For the “flip book animation” movie I decided to work with students from a Lithuanian High School. This shooting technique can be easily implemented in a two-period lesson of most subjects since the technique is topic-independent and quickly done. In my case the 10th graders had the topic “Traveling” in English, which was the subject I took over for 90 minutes. I filmed my introductory to “Flip Book Animation”, a few scenes of the working phase and added in the final part the individual works of the students.
For this class I decided – after a short conversation with the teacher – that the students should work in pairs to create their animations
In preparation for the class I created my own flip book, which can also be seen in the movie, to understand the creative process and filming technique. As an introductory video to understand the basics I used the this YouTube clip. After finishing my animation, I came up with the four following tips for the students:
Keep it simple – because you have to repeat the picture on every page with slight alteration, so too detailed drawing becomes too laborious too fast
- Play with perspective (e.g. zooming) – A tweak in the animation, which makes the whole flipbook more lively. Zooming might be the easiest way of achieving this effect. For amateurish drawers as me the change of perspective was very hard work.
- Use the advantage of animation (e.g. transformation) – Easily done, thou demands a lot of creativity if you do not want to stick to cliches as I did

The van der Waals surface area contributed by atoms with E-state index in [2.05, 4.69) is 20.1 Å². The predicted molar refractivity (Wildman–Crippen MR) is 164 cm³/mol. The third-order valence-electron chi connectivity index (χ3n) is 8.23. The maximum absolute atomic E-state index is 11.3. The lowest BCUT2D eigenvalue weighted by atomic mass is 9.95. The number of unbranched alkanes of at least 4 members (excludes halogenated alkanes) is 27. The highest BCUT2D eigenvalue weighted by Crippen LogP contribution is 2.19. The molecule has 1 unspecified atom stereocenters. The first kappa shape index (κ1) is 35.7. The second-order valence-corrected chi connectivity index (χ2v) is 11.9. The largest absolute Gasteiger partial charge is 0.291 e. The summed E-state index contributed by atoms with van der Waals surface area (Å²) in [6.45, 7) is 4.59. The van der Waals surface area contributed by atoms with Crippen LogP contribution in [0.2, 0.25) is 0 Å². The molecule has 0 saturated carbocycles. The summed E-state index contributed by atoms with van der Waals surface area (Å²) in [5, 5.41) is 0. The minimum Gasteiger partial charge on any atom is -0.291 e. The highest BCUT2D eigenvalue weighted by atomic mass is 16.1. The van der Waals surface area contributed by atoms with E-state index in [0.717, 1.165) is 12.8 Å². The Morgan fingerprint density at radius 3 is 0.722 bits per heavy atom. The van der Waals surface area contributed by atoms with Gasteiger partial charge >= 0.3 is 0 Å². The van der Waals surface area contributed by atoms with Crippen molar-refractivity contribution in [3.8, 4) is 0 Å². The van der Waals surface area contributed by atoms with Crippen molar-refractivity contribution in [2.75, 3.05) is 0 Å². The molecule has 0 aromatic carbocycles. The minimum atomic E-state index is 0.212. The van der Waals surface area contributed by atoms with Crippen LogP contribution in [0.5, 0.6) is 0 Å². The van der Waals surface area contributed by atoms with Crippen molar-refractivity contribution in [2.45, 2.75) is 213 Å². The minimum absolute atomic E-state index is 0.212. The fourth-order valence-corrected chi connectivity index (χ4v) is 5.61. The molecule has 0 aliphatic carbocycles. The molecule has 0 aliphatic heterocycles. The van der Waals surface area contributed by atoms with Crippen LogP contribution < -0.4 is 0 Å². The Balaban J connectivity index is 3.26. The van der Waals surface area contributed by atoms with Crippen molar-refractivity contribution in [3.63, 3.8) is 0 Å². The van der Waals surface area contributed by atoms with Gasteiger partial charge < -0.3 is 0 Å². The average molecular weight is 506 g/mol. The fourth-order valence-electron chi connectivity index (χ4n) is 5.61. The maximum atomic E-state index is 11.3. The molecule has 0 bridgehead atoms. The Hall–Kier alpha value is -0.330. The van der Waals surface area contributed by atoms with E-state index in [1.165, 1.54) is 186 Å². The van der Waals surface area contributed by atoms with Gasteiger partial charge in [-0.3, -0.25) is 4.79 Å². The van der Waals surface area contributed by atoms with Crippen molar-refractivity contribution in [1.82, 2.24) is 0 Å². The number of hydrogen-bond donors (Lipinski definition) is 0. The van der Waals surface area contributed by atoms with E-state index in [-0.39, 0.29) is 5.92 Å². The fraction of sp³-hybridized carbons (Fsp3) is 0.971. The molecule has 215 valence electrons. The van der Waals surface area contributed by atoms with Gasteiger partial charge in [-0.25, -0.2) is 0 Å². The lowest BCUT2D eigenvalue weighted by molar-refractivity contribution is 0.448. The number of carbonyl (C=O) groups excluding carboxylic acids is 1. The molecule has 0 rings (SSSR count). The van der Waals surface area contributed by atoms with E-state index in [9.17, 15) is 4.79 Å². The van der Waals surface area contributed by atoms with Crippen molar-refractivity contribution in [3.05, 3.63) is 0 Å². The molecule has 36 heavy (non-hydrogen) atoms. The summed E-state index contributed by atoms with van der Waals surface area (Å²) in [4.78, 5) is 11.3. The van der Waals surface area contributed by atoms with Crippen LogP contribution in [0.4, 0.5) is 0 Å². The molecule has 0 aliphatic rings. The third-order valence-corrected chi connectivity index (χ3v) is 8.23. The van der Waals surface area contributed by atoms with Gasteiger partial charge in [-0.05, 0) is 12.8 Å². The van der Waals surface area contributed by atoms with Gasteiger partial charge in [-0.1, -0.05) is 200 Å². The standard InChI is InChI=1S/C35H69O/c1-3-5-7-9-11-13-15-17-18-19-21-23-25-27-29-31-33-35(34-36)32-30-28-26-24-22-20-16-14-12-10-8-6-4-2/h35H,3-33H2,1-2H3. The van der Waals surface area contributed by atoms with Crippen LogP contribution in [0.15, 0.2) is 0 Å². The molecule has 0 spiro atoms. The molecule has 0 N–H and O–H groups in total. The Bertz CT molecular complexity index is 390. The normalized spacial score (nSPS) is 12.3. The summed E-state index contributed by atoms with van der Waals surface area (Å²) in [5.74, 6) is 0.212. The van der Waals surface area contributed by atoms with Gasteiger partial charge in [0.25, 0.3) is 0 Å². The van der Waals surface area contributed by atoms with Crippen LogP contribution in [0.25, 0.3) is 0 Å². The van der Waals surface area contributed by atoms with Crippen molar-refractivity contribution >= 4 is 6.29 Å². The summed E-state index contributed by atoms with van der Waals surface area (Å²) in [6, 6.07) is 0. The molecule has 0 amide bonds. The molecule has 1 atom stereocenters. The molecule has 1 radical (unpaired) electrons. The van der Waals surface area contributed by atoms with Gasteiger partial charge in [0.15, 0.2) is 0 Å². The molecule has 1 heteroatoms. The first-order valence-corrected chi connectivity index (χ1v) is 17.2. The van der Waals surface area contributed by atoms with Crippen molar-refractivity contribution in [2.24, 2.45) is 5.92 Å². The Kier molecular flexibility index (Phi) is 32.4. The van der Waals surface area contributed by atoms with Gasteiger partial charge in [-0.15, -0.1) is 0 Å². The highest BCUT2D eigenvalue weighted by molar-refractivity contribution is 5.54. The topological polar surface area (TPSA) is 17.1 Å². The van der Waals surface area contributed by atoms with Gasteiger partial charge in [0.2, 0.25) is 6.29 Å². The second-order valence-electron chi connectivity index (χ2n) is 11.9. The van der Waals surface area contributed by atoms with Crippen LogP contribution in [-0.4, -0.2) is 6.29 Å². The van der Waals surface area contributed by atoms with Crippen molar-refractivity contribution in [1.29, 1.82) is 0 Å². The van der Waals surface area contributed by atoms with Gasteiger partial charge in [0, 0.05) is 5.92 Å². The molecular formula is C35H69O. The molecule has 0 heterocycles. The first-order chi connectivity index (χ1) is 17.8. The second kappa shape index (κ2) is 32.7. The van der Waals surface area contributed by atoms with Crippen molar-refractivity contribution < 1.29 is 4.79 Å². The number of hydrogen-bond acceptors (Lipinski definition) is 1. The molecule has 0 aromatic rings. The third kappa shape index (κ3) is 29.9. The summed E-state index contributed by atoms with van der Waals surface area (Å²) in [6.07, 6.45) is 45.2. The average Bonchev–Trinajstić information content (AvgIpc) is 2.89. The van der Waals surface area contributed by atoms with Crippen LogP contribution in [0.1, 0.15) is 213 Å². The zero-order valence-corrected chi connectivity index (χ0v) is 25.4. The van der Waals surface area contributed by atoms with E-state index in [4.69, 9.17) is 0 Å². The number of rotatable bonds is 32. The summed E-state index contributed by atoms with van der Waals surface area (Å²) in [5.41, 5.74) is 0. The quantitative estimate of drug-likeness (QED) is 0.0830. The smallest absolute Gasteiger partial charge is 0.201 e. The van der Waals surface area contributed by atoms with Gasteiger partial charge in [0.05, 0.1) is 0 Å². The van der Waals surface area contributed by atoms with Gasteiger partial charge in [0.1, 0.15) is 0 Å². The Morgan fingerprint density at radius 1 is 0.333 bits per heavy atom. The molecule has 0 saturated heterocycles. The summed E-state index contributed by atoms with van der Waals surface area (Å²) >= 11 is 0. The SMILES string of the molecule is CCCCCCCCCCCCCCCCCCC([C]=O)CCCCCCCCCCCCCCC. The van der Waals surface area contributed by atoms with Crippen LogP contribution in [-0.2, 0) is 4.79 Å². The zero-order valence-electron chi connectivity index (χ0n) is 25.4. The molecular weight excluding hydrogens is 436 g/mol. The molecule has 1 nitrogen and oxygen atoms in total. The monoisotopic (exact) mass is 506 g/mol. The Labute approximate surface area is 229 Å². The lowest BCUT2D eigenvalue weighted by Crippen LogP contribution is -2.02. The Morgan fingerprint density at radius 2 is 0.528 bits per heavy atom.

Have an idea/message you want to convey – Common sense for every form of art.
Furthermore, it is also important to note that the last page of the flip book will be the first in the animation. I used sticky notes – as suggested in the introductory videos – with my students, which worked pretty well. However, note that the students should not remove the notes in front of their animation for easier access / drawing since this makes the flipping nearly impossible as you can see in a few final products.
The editing was very simple for it was just adding the single sequences to one coherent movie. Unfortunately, the first two to five minutes of the class were not recorded and I decided not to repeat for the camera in order to guarantee a fluent lesson. Thus, I just added an inter-title to inform the viewer. Nevertheless, the result is still coherent and highly presentable. I chose “Stygalis – All Over” to underline the animations and create a transition from documentary to final products. The music is licence-free and taken from the YouTube channel “ByeByeCopyright – Music 100% for free!“.
This shooting technique is suited to be used as an introductory lesson in any kind of subject and topic. It is rather quickly done and can touch topics only superficially in most cases since no intensive research or time consuming shooting has to be done. On the other side, it is a breath of fresh air for the students to cover a topic in an artistic way as the flip book and could open a new perspective on a certain subject. It is especially a great chance for rather theoretical subjects as (higher) chemistry and physics to work on a topic besides experiments and models.
The final product can be seen here: